Let’s get this out of the way: Danny Duffy was great on Monday.
Actually, he’s been great since returning to the rotation. You’re mileage may vary, but in 22 innings, he’s struck out 28 batters and walked two. A 14:1 SO/BB ratio? Yeah, that will play. The home run rate is up to above 2 HR/9, which is definitely an issue, but these are his only mistakes. You can argue those are big mistakes, but if you read on, you’ll see that the numbers are not always as they seem.
This is a recap, though. So let’s dive a little deeper on how Duffy performed. Because that was the only thing worth recapping from this one.
Economy of pitches has always been an issue for Duffy. Since his return to the rotation, he’s made that a non-starter. On Monday, he cruised into the seventh, requiring only 68 pitches. He ran into a spot of trouble in the third when the first two batters reached and were bunted over. With runners on second and third and one out, Duffy reared back and got a pair of strikeouts to end the inning. The strikeout of Manny Machado was a thing of beauty.
Duffy falls behind 3-1, then breaks off a change down and follows that with 96 mph gas up and in. Machado had no chance.
Truthfully, it was that kind of night for Duffy. He was at the top of his game, hitting his spots, painting the corners. It was masterful. It was fun to watch.
There was a massive moment of concern in the fifth, when he took a Mark Trumbo line drive off his calf. Not even a 101 mph shot to the drive leg to stop Duffy. He recovered to set the next batter down on strikes before getting a double play to get out of the inning.
As I said, masterful.
Dabbling in hindsight is a loser’s game. Anyone can look brilliant in retrospect. Did you think Ned Yost should’ve pulled Duffy with his team holding on to a 1-0 lead in the seventh? It wasn’t such a cut and dried decision. As noted, Duffy had been brilliant all evening. Nine strikeouts and no walks. He had thrown just 70 pitches. He pitched through the line drive off the calf. His velocity betrayed no hint of fatigue.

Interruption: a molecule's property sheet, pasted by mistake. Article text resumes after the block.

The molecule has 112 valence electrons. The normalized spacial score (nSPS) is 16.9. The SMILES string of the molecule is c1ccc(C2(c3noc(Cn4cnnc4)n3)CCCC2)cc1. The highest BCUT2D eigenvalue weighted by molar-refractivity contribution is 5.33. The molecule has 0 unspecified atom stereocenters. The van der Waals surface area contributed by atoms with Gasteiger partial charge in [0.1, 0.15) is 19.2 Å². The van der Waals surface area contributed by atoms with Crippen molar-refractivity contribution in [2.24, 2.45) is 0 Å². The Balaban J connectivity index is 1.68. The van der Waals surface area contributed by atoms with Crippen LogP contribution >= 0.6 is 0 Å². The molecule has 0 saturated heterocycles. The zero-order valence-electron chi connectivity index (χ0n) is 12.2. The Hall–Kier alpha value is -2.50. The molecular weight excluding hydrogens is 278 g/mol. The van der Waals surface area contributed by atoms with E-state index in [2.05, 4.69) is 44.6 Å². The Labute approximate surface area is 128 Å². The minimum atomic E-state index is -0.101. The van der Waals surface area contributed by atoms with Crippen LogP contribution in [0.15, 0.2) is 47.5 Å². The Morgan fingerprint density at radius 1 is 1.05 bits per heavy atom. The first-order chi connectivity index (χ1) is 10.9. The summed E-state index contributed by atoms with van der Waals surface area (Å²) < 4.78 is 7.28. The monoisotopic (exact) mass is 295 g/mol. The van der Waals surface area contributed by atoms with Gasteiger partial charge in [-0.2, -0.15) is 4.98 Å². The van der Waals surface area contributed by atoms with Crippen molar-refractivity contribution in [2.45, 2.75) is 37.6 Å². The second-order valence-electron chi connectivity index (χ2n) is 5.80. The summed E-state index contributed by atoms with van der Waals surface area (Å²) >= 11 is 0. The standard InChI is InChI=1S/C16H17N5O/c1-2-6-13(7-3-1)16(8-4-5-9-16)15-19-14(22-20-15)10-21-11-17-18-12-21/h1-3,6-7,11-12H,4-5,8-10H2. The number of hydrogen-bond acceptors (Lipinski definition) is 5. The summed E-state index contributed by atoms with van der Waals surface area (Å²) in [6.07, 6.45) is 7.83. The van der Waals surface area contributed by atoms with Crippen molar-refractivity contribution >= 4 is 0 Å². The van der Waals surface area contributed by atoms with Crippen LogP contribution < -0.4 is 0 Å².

Everything was coming up Duffy.
The rotation needs innings and Duffy was providing them in quality and quantity. Obviously, the Orioles offense is built so it can go bomb at a moment’s notice. Still, I think you have to trust your starting pitcher in this situation. Besides, Duffy had been locating brilliantly all night. Check the location of the pitch Mark Trumbo parked:
Now check where Drew Butera was set:
Looks to me like Duffy is damn close to the target. Now, if there’s an issue with all this, it’s in the agreed upon location.
Trumbo is mashing taters this year. His favorite pitch is up, but he can make a meal of a fastball on the inner half, which is exactly where Duffy delivered the pitch. Which is exactly where Butera set up.
I’m not deflecting criticism toward Butera. I’m merely pointing out that the Trumbo home run wasn’t necessarily his fault as he executed the pitch. Perhaps, had the Royals wanted to avoid his wheelhouse, they could’ve gone to the outer half. But that’s hindsight.
Do you see what I did there?
On the Wieters’ home run, Duffy came down with a 95 mph fastball. It split the plate in half.
This was not a good pitch. Butera was looking for something down, but was set up on the outer half.
He had to come back toward the batter. Duffy missed the location, but not by much.
Here’s the funny part: If you’re going to attack Wieters in the zone, that’s the place to do it. In that quadrant in his career, Wieters is a .278 batter when he puts the ball in play with an ISO of .184.
So even though Duffy missed his location by a bit, it was a quality piece of hitting by Wieters to power it over the fence.
And Now, A Gif Representation Of The Current State Of The Royals Offense
Yordano Ventura takes the mound tomorrow. The Royals offense is garbage at the moment. Somebody hold me.